Canada's luge team calls for clean sport in wake of rescinded medal
4-time Olympian Sam Edney says Russian reinstatement is 'disturbing'
Canada's luge team wants to put "the medal that is not" behind them to win one that is.
But before the eight athletes headed to the Alpensia Sliding Centre track, four-time Olympian Sam Edney called for the battle for clean sport to be stepped up amid the chaos over doping that continues into the Pyeongchang Winter Games.
Edney, Alex Gough, Tristan Walker and Justin Snith learned in December they would be upgraded from fourth to bronze in the 2014 Olympic luge relay.
A pair of Russian lugers were among almost 40 athletes from that country to be stripped of their 2014 results and banned from the Olympic Games for life by the International Olympic Committee for alleged doping violations.
But the Court of Arbitration for Sport recently overturned the IOC's punishment of 28 of those athletes, including lugers Albert Demchenko and Tatiana Ivanova, citing insufficient evidence. The IOC partially upheld sanctions on 11.
That leaves Canada's lugers wondering if they've already won the country's first Olympic medal in the sport, or if they're still competing for it in Pyeongchang, South Korea.
Clean playing field more powerful
"The whole situation is disturbing for our team and we believe a nightmare for clean athletes," Edney said as he read from a prepared statement Monday at a news conference in the Main Press Centre.
"This is not about a medal being taken away from me and my teammates. A clean playing field is more powerful for us than a medal around our necks.
"I ask you to look at the faces of myself and my seven teammates," he continued. "These are the faces of eight clean athletes. Four of us lost the Olympic moment we all trained relentlessly for. A moment to share in celebration with Canadians across the country including our own little sport community."
After the CAS decision, Russia said it wanted to send 15 of the reinstated 28 to Pyeongchang, including gold medal-winning skeleton slider Alexander Tretiakov and cross-country skiing gold medallist Alexander Legkov.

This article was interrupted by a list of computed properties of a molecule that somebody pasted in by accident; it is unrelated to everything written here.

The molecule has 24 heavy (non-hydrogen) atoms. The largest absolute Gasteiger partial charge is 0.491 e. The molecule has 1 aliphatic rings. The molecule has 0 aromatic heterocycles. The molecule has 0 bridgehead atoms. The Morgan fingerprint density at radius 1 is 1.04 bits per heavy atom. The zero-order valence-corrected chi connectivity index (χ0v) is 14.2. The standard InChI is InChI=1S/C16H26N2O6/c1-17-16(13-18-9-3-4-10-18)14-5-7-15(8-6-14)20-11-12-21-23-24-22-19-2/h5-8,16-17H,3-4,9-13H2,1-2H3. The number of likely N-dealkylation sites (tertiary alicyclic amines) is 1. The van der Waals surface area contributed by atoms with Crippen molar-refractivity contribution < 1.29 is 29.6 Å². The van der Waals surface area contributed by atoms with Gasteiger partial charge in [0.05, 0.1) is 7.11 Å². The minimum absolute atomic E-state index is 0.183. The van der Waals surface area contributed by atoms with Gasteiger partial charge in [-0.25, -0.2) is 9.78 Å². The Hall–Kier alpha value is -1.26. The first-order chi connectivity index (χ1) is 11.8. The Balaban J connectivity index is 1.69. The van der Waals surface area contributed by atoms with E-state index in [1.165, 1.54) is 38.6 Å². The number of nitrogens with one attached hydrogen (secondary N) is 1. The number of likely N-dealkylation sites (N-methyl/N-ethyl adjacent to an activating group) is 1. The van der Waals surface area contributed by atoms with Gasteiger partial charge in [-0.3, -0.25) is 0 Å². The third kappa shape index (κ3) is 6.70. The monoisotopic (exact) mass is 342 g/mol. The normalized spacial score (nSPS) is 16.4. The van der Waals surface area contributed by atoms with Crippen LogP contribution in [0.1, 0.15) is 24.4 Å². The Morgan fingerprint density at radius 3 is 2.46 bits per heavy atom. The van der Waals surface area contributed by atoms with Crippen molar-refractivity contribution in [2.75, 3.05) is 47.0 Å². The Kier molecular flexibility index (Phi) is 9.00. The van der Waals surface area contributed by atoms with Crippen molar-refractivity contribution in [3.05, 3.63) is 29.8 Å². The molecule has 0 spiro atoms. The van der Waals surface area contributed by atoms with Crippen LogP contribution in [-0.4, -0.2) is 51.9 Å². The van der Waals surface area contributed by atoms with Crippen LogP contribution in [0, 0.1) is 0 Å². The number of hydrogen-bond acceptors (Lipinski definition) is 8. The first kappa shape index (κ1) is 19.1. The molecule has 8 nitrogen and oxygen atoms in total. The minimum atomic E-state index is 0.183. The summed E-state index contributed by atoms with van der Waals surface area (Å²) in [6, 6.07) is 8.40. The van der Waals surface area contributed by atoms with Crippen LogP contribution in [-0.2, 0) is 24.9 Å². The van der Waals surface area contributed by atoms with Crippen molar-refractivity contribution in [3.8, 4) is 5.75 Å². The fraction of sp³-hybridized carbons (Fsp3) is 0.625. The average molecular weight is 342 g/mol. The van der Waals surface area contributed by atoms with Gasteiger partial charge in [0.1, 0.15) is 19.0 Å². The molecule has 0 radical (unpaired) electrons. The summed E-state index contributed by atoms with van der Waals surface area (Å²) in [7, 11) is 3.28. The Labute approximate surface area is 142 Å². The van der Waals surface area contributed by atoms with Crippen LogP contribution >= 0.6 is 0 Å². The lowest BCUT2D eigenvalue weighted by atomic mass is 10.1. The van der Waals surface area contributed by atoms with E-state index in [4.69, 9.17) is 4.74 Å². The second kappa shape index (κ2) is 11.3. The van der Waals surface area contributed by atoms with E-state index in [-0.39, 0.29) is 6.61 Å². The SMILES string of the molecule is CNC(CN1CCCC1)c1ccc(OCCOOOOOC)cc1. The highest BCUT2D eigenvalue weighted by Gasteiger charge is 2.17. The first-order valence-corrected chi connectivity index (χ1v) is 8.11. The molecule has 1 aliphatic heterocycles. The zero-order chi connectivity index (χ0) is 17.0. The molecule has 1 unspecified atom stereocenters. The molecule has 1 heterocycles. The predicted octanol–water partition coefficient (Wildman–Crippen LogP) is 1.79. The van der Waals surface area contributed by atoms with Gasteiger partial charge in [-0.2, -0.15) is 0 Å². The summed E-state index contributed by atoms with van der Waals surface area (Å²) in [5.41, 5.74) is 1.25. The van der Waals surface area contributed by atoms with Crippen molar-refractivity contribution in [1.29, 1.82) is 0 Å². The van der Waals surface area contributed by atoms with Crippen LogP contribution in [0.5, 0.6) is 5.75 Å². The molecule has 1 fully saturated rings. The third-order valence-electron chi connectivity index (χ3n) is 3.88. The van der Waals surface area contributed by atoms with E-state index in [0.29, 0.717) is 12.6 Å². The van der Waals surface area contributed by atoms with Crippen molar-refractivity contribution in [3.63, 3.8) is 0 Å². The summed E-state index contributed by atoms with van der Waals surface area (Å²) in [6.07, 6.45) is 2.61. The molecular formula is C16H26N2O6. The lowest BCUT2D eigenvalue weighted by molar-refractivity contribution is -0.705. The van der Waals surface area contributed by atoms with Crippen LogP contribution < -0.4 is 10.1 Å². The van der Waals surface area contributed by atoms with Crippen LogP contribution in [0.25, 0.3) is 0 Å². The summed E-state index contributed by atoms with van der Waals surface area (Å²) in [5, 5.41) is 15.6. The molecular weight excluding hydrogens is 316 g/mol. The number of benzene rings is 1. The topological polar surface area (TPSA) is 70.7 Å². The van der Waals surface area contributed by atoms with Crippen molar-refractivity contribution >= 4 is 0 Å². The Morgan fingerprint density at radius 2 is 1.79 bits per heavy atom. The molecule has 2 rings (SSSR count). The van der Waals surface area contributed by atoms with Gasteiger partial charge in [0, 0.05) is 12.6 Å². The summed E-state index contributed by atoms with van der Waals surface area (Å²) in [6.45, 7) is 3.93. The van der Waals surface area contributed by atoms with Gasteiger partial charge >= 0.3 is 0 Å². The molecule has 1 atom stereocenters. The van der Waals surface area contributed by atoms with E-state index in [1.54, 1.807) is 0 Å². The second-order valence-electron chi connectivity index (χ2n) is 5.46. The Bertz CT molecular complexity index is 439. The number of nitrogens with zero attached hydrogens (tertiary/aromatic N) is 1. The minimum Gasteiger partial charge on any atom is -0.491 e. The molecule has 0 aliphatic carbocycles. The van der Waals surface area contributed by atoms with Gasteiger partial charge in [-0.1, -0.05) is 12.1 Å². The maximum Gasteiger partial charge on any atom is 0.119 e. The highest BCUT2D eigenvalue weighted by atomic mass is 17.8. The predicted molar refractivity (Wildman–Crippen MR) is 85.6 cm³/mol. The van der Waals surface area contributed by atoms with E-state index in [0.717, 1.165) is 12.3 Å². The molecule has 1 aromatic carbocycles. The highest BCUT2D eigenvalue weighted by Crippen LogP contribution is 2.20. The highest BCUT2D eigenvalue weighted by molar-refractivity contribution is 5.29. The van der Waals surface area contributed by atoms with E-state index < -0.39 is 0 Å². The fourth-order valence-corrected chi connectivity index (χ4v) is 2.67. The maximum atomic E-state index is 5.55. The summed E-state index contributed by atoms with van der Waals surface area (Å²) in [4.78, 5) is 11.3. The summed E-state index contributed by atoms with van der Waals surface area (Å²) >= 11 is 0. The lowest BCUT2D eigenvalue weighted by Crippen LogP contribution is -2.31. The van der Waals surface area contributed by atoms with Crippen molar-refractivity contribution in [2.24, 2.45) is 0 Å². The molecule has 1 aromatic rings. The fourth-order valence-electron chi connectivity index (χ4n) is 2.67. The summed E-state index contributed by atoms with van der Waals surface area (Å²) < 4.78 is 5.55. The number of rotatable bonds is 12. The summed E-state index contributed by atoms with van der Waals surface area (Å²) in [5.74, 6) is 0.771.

The IOC announced Monday that the 13 Russian athletes and two support people who were athletes in 2014 will not be invited to the Pyeongchang Games.
Edney, Gough, and Snith from Calgary, and Walker from Cochrane, Alta., rode an emotional roller coaster in the months following the 2014 Games in Sochi, Russia, where as a group they finished fourth three times.
Snith and Walker were fourth in doubles and Gough was also fourth in women's singles before they and Edney were fourth again in the relay.
"After two extremely challenging years getting over the heartbreak of being so close to winning our country's first Olympic medal in luge, we were finally able to move on," Edney said.
Focused on Pyeongchang
What happened in Sochi, Russia, and the accusations that the host country orchestrated a systematic doping system on behalf of its athletes, is dominating the pre-Olympic narrative heading into Pyeongchang.
After reading the statement on behalf of the team, Edney said they didn't want to talk about the rescinded medal any more.
"We've made our comment on the medal that is not right now," he said.
"I'm on the sled here starting tomorrow. That's my focus now is to get back on the track and focus on my six training runs that I'll have before I get into race day on Saturday."
The first two of four runs are scheduled for Saturday when Edney will be joined by Calgary's Mitch Malyk and 18-year-old Reid Watts of Whistler, B.C., in the men's singles field.
Gough, Calgary's Kim McRae who finished fifth behind her teammate in Sochi and Calgary's Brooke Apshkrum, also 18, will race women's singles.
Walker and Snith return in men's doubles. The relay Feb. 15 concludes the luge competition.